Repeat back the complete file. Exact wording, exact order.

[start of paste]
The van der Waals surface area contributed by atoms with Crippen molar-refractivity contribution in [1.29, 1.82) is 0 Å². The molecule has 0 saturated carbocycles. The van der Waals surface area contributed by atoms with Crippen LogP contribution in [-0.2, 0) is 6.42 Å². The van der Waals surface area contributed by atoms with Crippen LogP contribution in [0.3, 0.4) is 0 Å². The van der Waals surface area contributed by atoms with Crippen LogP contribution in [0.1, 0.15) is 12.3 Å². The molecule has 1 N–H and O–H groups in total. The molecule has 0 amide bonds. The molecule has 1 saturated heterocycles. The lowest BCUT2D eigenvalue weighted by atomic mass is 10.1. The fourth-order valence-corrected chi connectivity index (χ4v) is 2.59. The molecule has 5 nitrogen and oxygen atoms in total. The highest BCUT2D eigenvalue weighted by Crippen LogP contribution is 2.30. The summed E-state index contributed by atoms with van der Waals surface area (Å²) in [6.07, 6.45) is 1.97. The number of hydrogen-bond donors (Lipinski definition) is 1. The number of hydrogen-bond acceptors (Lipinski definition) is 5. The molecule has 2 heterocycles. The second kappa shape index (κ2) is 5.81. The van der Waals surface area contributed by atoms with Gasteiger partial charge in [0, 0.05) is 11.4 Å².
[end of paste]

The van der Waals surface area contributed by atoms with Crippen molar-refractivity contribution in [1.29, 1.82) is 0 Å². The molecule has 0 saturated carbocycles. The van der Waals surface area contributed by atoms with Crippen LogP contribution in [-0.2, 0) is 6.42 Å². The van der Waals surface area contributed by atoms with Crippen LogP contribution in [0.3, 0.4) is 0 Å². The van der Waals surface area contributed by atoms with Crippen LogP contribution in [0.1, 0.15) is 12.3 Å². The molecule has 1 N–H and O–H groups in total. The molecule has 0 amide bonds. The molecule has 1 saturated heterocycles. The lowest BCUT2D eigenvalue weighted by atomic mass is 10.1. The fourth-order valence-corrected chi connectivity index (χ4v) is 2.59. The molecule has 5 nitrogen and oxygen atoms in total. The highest BCUT2D eigenvalue weighted by Crippen LogP contribution is 2.30. The summed E-state index contributed by atoms with van der Waals surface area (Å²) in [6.07, 6.45) is 1.97. The number of hydrogen-bond donors (Lipinski definition) is 1. The number of hydrogen-bond acceptors (Lipinski definition) is 5. The molecule has 2 heterocycles. The second kappa shape index (κ2) is 5.81. The van der Waals surface area contributed by atoms with Gasteiger partial charge in [0, 0.05) is 11.4 Å².